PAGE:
Christmas House Tour


Welcome to our home.

To say that I love our 1850 stone farm house is to say that I actually never dreamed I would live in something like it.  The story of how we came to own it is a host of answered prayers.
I need to write it down sometime, especially for the kids.

Of course, having all these animals wandering about is just icing on the cake:
such sweet feathered friends

(well, maybe not so much in the summer when they scratch the mulch from my flower beds).

 The quaintness and quirks of old houses seem to go hand-in-hand.

The thick outside walls and the fireplaces (which were built inside the home to help make the house warmer) uses up more inside space, making this living room smaller.

Of course, this also makes those wonderful deep window sills.

 This room has become a variety of things:
living room, wall cupboard full of school/art supplies,
music room,
and there is a little table on the other side of the piano for my daughter to do her schoolwork.

Isn't it funny that when young, we have ideas of how we will do things.

I remember thinking that someday I would have beautiful store-bought Christmas decorations,
leaving behind the colorful home-made creations we'd made to cover our tree as kids.

Then I grew up and found that I prefer the home-made ornaments over those that are either too fancy or too plastic.

This year, my 11 year old daughter helped me make the snowflake garland out of heavy paper, glue, and glitter: we'll wrap them carefully when Christmas passes and see if they can be used again in coming years.

The red horse bookends were picked up at a charity store: their gold color had chipped paint,
exposing the plaster they are made of.

(I mixed up some red paint with plaster-of-Paris to cover the slight gauges and painted them a cheerful red.)

  For the Christmas season, they put on some old greenery I had from a broken candle garland.

I painted the slate for the craft sale this year and hung it here when it didn't sell.
It is painted from an old image I found in one of my vintage books.
(I will post the image in a few days for others to use: it is too pretty not to share).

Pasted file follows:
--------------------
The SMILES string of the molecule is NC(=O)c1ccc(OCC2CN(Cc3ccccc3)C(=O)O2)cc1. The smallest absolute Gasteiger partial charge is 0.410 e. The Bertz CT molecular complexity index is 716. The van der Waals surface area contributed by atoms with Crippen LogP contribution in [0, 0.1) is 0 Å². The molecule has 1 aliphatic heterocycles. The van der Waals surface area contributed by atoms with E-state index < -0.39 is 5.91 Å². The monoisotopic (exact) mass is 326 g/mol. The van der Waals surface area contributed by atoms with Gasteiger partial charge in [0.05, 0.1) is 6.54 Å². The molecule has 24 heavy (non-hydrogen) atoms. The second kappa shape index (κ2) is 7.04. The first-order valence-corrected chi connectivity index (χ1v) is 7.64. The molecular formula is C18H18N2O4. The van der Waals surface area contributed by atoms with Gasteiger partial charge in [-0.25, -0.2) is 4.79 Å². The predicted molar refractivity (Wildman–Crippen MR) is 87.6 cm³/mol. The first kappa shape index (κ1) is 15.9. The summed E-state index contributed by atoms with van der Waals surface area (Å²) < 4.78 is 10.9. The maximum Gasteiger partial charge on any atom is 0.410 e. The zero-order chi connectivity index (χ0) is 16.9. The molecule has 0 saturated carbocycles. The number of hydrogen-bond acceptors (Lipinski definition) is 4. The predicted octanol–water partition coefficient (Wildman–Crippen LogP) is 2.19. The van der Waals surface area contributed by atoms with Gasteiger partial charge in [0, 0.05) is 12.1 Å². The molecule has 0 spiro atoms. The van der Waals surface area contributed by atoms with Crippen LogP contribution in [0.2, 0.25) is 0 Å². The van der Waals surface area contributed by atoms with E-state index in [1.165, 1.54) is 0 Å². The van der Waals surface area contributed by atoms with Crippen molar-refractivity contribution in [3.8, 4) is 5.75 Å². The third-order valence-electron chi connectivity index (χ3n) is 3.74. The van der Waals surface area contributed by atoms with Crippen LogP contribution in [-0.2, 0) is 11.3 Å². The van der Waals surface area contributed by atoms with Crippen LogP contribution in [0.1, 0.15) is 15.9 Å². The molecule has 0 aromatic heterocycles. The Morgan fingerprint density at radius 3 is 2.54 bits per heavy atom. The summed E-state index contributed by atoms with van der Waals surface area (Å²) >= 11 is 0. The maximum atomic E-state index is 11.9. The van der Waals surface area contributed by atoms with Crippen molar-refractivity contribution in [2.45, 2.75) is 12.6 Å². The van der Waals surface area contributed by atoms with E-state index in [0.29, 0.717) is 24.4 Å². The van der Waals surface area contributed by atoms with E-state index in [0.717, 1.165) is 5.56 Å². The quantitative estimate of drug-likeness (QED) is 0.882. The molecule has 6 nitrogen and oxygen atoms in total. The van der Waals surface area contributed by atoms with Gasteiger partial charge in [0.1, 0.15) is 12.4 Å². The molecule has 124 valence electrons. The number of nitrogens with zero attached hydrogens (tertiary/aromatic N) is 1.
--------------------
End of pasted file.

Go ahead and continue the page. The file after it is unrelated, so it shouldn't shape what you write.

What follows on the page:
The white trees on the mantel are made of cereal boxes.
They were cut and pasted, painted with several coats of a thick mixture of white paint and plaster-of-Paris,
allowed dry for about a week, and then painted with glue and doused with glitter.
They were last year's craft.

The green pine trees in the old silver sugar and creamer are artificial moss covered cardboard cones.
I didn't want to part with the sugar and creamer, so they were salvaged for these trees.

The grapevine star was decorated with a rusty canning jar lid,
rimmed with red paint.

The stars are made from toilet paper roll cardboard.
I sliced them, painted them red, crinkled them into star shapes,
painted glue on them, and then covered them with clear glitter.

(I hope to post how to fold these star shapes easily in the coming days.)

We got our tree from my sister who planted about 100 of them a few years back.
I left it unpruned, opting for the natural, wild look
(If I admit that it just slipped my mind until I saw these pictures,
does that count as wanting the natural look?)

The kids helped me decorate the tree with our 'colorful' variety of ornaments.
There is an assortment of canning jar lid ornaments.
Because we can so much of our food, it is hard to just throw away all those little discs when I pop them off the jars.  Some of them usually end up getting made into something.

(I hope to share a post in the coming days of my canning jar lid ornaments...
for any of you out there who are as much of a pack-rat.
I am sure many of the same ideas could be used for regular jar lids).

(The striped table in the center of the room was one I found for free by the side of the road and painted up.  The rocking chair was my husband's grandfather's chair.)

The snowman painted cupboard door was another craft sale unsold item that my daughter claimed.
It sits on the window by her school table.
The old frontier house was created by my husband's grandfather.

These silver trees are made from something recycled.  Can you guess?
 I have a visual step by step I hope to post sometime soon for these as well. 
The snowman was made from a styrofoam ball covered with newspaper papier mache'
and then painted.

These music-box carolers are in the window near my daughter's school area.
I got them somewhere and the head was broken off of the child.

I crafted a new head as well as the baby in the mother's arm from some clay a few years back
so that they would better fit our family size.
 They were a gift to my daughter who likes musical decorations.
(Don't look too closely: it was my first attempt at crafting with that clay and it is a bit rough.  She liked it, so we keep it).
 This little dresser was one a friend gave to me to refinish.